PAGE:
Visva-Bharati University in an eviction order has asked Nobel laureate Amartya Sen to vacate the 13 decimals of land which he has been allegedly occupying in an unauthorised manner by May 6 or within 15 days of the publication of the last order on April 19.
Contending as per government of India advisories and CAG reports the century-old Central institution was in urgent need of getting control of encroachments and also submit report to the ministry, the notice said "Amartya Kumar Sen and all concerned persons are liable to be evicted from the said premises, if need be, by use of such force as may be necessary."
"It is decided that 13 decimals of land having the dimension of 50 ft x 111 ft in the north-west corner of the scheduled premises is to be recovered from him," the notice said.
"Thus he can lawfully occupy 1.25 acres of land only, as lesses (for the residual period of lease) in the scheduled premises. He does not have the authority to occupy 1.38 acres of land in the scheduled premises," the notice issued by Joint Registrar Ashok Mahato said on Wednesday.
A few days back the Central university had issued another notice to Sen, whose ancestral house 'Pratichi' in Santiniketan is inhabited by the Nobel laureate during his stay in Santiniketan, giving him time till April 19 to respond to the missive and vacate the "unauthorised" portion of land or face necessary action otherwise.
The varsity had maintained that Sen's reply to earlier showcause was "fallacious, factually incorrect" and Visva Bharati was the rightful owner of all these lands which had been encroached upon in past years including the 13 decimal land occupied by Sen.
Sen has repeatedly trashed the charge saying while the 1.25 acres of land had been leased by Visva-Bharati to his father for a certain period the contentious 13 decimals were bought by his father and he has all the necessary documents to prove that.
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Visva-Bharati University Faculty Association President Sudipta Bhattacharya told PTI any decision by the university authority to raze down a part of the house of Sen, or any visible action to assemble people will be protested "peacefully and democratically" by teachers and students.
"The documents with state Block Land Revenue Officer (BLRO) proclaims Sen has the rights over the entire 1.38 acres of land. Also as per the magistrate's order, no activity will be allowed on that land by any party and we hope Vice-Chancellor Bidyut Chakraborty will not do anything which will be in violation of that order," he said.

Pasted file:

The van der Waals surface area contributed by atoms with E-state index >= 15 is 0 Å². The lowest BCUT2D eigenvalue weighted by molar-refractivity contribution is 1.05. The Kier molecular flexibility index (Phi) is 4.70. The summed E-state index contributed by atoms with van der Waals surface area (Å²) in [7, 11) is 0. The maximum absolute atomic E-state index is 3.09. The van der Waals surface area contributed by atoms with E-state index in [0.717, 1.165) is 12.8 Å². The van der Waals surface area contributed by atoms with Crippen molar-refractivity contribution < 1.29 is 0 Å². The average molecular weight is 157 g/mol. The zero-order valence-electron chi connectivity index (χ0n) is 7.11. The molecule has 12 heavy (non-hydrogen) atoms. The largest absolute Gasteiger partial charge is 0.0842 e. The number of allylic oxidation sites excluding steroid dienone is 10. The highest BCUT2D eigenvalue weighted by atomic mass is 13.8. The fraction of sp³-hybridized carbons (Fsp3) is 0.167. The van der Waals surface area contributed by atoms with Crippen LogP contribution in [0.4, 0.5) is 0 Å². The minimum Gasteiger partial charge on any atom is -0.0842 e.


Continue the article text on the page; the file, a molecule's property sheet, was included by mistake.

Bhattacharya further said the image of the document shared by Visva Bharati to media which claimed the Central university had leased 1.25 acres of land to Sen's father and not 1.38 acres should be fact checked.
"We may go to Santiniketan police station and hold peaceful democratic protest if the VC takes any action against Sen in May, as threatened in the letter. Any such move will be detrimental to the image of Santiniketan, Visva Bharati and Bengal as Sen is the pride of the state and country," he said.
Visva Bharati SFI unit leader Somnath Sow told PTI "We are waiting how far the varsity will go. And our members will do whatever needed to avert any eviction drive as per law."
Visva Bharati spokesperson Mahua Banerjee told PTI, "As specified in the notice, Visva Bharati had given several opportunities to Sen to reply to the show cause even before the start of proceedings. However, he did not respond to the issues raised in any of the aforesaid notices while his lead advocate sent a notice to express apology in all the print and electronic media for making fictitious, false, malafide remarks."
Stating there is no challenge to the assertion that the scheduled premises belong to Visva-Bharati, of which 1.25 acres had been leased to Sen's father in the 40s and the 13 decimals of land occupied by him in "unauthorised" manner, she said, adding that the central university would have the right to take any action deemed legally appropriate to free the "encroachment" by May 6.
To another question, if the university would wait till Sen's return to India in June to settle the matter, she said "may be not. Whatever steps are taken will be done as per law. Let's see.
(Only the headline and picture of this report may have been reworked by the Business Standard staff; the rest of the content is auto-generated from a syndicated feed.)